From the Database of Home of the Underdogs
GAME DESIGNER:Mat Dickie
Copyright 2004, Mat Dickie
Popscene is a fun “band simulation” from MDickie, probably the world’s most underrated “lone wolf” game designer. In the author’s words, “Popscene is your backstage pass to the entire music industry. Build your own act, of any kind, and then guide them to fame and fortune. On the rocky road to a record deal, you’ll hire talent, produce songs, release albums, and perform the material live in glorious 3D. All in a bid to secure the rave reviews that will catapult you to the top of the charts and into the history books. Professional success is only half the battle though. Your personal life is just as important – as you attempt to negotiate contracts, manage your finances, schedule concerts, and endure soul-destroying scandals. All the while trying to satisfy your demanding boss, restless employees, and fickle fans. With over 100 rival artists, spread across 6 unique record labels, the competition has never been tougher. Have you got what it takes to make an impact?”
Gameplay-wise, Popscene is similar to Rockstar, but with many more options and a stronger focus on exciting, non-quantitative aspects of the music industry such as the personalities of various singers, scandals, industry awards, and taking your band on a tour. Of course, the addition of graphics alone will interest Rockstar fans who are used to seeing everything presented in text. The blocky 3D graphics in Popscene, like MDickie’s wrestling games, are nothing to write home about in terms of realism, but they do a great job of conveying the various moods of your band, the crowd, and the (usually moody) record company representatives.
The best thing about Popscene is the tremendous amount of personality. Like MDickie’s wrestling games, characters in Popscene have a wide range of unique traits, moods, and actions. Putting together musicians whose personalities are opposites – and making sure they stay together as a band – is a lot of fun, since you will see them bicker, fight, and, of course, constantly ask for a higher cut of your income. As a band, you have to keep a close eye on the collective “Popularity,” “Reputation,” and even “Attitude.” As in a real-life band, you need to attract and retain the best mix of talents, since a well-rounded band needs someone with good production skills, a good writer, an entertaining performer, and a real artistic talent. If you are lucky, you can sign musicians who have most of the required qualities, but most of the time you will need to hire a specialist in each area. There is a plethora of options in Popscene that you will never run out of things to do. You can create songs, select up to 4 songs from each album to release as singles, book concert venues (naturally, you can only book prominent venues when your band is famous), negotiate your band’s contract with the record company and also with each band member, and watch your band perform in concerts. As you become more famous, cool things start to happen – for example, you might get a visit from a well-known singer who wants to collaborate with you, endorse products, and even go to court when scandals break out.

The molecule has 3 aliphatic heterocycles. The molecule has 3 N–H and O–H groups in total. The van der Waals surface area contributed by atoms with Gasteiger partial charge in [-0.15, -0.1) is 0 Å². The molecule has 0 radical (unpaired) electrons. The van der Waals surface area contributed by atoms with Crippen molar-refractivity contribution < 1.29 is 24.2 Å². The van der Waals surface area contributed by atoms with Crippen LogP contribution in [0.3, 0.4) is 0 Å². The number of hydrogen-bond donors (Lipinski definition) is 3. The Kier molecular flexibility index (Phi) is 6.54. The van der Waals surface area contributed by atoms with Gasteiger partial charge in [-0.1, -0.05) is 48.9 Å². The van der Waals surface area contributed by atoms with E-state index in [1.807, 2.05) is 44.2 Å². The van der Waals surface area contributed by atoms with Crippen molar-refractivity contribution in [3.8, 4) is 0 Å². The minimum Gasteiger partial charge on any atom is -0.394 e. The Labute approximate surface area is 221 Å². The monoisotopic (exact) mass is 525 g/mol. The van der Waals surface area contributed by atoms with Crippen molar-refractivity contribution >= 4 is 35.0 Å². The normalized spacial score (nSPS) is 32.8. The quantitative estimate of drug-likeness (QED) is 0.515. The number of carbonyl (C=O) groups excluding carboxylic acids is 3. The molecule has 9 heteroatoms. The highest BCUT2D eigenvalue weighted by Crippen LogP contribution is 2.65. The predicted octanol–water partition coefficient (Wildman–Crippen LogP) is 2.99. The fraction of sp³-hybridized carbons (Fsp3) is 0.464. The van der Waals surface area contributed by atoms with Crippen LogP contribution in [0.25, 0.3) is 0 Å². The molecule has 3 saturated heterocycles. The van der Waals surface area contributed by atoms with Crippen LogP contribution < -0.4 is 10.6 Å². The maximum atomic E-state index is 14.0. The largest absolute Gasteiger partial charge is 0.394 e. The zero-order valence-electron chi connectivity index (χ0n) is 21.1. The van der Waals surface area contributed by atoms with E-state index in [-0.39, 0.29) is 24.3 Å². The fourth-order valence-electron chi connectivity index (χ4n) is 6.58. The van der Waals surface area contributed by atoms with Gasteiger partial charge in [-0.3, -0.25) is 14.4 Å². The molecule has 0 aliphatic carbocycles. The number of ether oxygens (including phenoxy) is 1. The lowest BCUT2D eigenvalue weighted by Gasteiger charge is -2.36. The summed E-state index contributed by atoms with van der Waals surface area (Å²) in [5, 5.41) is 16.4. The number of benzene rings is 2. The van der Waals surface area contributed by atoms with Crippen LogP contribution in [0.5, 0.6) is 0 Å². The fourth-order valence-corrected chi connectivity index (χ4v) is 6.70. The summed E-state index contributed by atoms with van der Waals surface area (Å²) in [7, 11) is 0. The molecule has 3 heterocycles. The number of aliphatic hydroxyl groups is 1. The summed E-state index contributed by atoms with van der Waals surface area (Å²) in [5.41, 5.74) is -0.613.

As fun as Popscene is, I do have a few complaints. The most glaring omission, in my view, is the inability to record or use your own songs in the game. Each song in the game has only 2 traits: an “entertainment” rating, and an “artistic” rating. As MDickie describes, “…Entertaining songs are those with commercial appeal that can expect to do well in the charts. Artistic songs, on the other hand, are those that warrant critical acclaim and take longer to lose their appeal. Naturally, a good combination of the two is required for a decent song. Although these qualities are somewhat random, they are strongly influenced by the skills of your production team. A poorly managed team will be lucky to have more than a couple of hits on an album, whereas those with dedicated producers will boast a more consistent hit rate.” This all sounds well and good, except it is hard to judge whether the song you just produced is going to do well or not. The ability to actually create songs or use MP3s from your own collection in the game would have added a lot of atmosphere to the game and make it more believable. Other than that, there are some niggling faults here and there, such as quirks in 3D animations, some cumbersome interface designs, and the weird feeling of watching your singer’s mouth move in a completely asynchronous fashion with the song he is singing. These are minor complaints, though, and they definitely do not detract from the overall enjoyment. If you like Rockstar but wish it were more interactive, deep, and colorful, Popscene fits the bill. Two thumbs up, way up!